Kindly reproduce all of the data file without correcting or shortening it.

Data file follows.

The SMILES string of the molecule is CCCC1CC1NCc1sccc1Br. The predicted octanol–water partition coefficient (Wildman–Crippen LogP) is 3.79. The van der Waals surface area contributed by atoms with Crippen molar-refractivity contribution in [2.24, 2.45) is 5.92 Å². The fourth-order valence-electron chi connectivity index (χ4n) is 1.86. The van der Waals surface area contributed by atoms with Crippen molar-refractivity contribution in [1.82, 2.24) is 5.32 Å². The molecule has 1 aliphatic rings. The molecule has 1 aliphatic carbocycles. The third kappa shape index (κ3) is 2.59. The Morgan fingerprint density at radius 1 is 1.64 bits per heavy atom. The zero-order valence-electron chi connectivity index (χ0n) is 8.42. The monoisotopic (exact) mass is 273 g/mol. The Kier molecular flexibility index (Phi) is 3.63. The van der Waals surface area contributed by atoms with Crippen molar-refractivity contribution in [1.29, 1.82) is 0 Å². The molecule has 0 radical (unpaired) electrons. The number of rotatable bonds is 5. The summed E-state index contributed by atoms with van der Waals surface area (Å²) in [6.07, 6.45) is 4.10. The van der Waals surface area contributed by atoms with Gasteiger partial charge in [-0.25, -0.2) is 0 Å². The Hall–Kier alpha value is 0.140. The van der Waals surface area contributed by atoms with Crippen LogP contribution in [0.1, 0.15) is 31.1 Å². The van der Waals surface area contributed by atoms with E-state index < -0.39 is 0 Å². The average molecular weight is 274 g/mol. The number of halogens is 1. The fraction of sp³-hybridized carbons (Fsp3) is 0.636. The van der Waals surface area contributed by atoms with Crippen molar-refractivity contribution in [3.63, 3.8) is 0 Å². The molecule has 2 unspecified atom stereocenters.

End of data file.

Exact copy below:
The SMILES string of the molecule is CCCC1CC1NCc1sccc1Br. The predicted octanol–water partition coefficient (Wildman–Crippen LogP) is 3.79. The van der Waals surface area contributed by atoms with Crippen molar-refractivity contribution in [2.24, 2.45) is 5.92 Å². The fourth-order valence-electron chi connectivity index (χ4n) is 1.86. The van der Waals surface area contributed by atoms with Crippen molar-refractivity contribution in [1.82, 2.24) is 5.32 Å². The molecule has 1 aliphatic rings. The molecule has 1 aliphatic carbocycles. The third kappa shape index (κ3) is 2.59. The Morgan fingerprint density at radius 1 is 1.64 bits per heavy atom. The zero-order valence-electron chi connectivity index (χ0n) is 8.42. The monoisotopic (exact) mass is 273 g/mol. The Kier molecular flexibility index (Phi) is 3.63. The van der Waals surface area contributed by atoms with Crippen molar-refractivity contribution in [1.29, 1.82) is 0 Å². The molecule has 0 radical (unpaired) electrons. The number of rotatable bonds is 5. The summed E-state index contributed by atoms with van der Waals surface area (Å²) in [6.07, 6.45) is 4.10. The van der Waals surface area contributed by atoms with Gasteiger partial charge in [-0.25, -0.2) is 0 Å². The Hall–Kier alpha value is 0.140. The van der Waals surface area contributed by atoms with Crippen LogP contribution in [0.1, 0.15) is 31.1 Å². The van der Waals surface area contributed by atoms with E-state index < -0.39 is 0 Å². The average molecular weight is 274 g/mol. The number of halogens is 1. The fraction of sp³-hybridized carbons (Fsp3) is 0.636. The van der Waals surface area contributed by atoms with Crippen molar-refractivity contribution in [3.63, 3.8) is 0 Å². The molecule has 2 unspecified atom stereocenters.